Most glandular cells, posed with a massive influx of diacylglycerol and IP3 will begin to secrete stuff. Similarly, smooth muscle will contract when there is a calcium influx.
Broadly speaking, these receptors are membrane stabilizers.
Excitable tissues hyperpolarize, inward rectifying potassium currents start flowing, voltage-gated calcium channels are inhibited.
There are several varieties; structurally they are sufficiently different to bind different drugs.
The receptor species at the neuromuscular junction is distinct from the species you will find at the autonomic ganglia.
Yes, Nicotine is an agonist for both neuronal and neuromuscular subtypes of nicotinic acetylcholine receptors.
These receptors cause a RAPID increase in membrane permeability to sodium and calcium. The door is open for less than a millisecond.
During that time, some 50,000 sodium ions force their way into the cell, causing immediate depolarization of the membrane.
The channel is not particularly selective; while it is open, potassium is able to escape from the cell. This is the channel feature which causes suxamethonium-induced hyperkalemia.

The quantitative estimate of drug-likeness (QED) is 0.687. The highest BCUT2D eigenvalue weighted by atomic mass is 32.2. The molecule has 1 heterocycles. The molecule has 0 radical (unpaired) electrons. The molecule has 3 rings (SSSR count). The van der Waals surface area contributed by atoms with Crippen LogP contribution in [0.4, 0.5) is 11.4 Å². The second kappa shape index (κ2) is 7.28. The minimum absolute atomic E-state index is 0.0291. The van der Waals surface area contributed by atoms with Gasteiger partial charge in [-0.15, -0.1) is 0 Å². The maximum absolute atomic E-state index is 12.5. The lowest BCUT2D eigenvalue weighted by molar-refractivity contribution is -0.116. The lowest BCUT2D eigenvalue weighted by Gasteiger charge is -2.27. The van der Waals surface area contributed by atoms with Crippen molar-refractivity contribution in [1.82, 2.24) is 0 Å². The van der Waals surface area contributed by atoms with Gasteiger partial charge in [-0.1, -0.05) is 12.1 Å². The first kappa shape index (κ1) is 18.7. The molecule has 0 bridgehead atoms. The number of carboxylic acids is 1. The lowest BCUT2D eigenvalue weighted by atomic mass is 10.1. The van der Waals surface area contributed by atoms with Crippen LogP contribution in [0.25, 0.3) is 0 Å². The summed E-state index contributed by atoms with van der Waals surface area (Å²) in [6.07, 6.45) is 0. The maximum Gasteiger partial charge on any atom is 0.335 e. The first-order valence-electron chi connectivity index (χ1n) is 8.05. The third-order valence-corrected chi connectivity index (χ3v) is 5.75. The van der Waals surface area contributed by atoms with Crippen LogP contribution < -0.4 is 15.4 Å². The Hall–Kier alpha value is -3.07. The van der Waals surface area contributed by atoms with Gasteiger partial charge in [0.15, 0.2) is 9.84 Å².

The structure of these receptors is pentameric.
All of them have 5 subunits.
For the neuromuscular junction receptors, the five subunits are beta, delta epsilon and two alpha-1
The two alpha-1 subunits act as the binding sites of acetylcholine as well as the whole lot of neuromuscular blocking agents.
For the autonomic ganglia receptors, the five subunits are three beta and two alpha-3
The two alpha-3 subunits also act as binding sites for acetylcholine, but they will not bind neuromuscular blocking agents.
For this sort of really basic stuff, no matter where you look you will find essentially the same information.
I used chapters from "Goodman & Gilman's The Pharmacological Basis of Therapeutics" 11th ed by Brunton et al, and "Basic & Clinical Pharmacology" 11th ed. By Katzung et al.
I also perused Peck and Hill "Pharmacology for Anaesthesia and Intensive care" as well as the notoriously error-prone "Handbook of Pharmacology and Physiology in Anaesthetic Practice" by Stoelting and Hillier. Neither covered this subject in a depth I found satisfying.
Goodman and Gilman's remains a canonical text.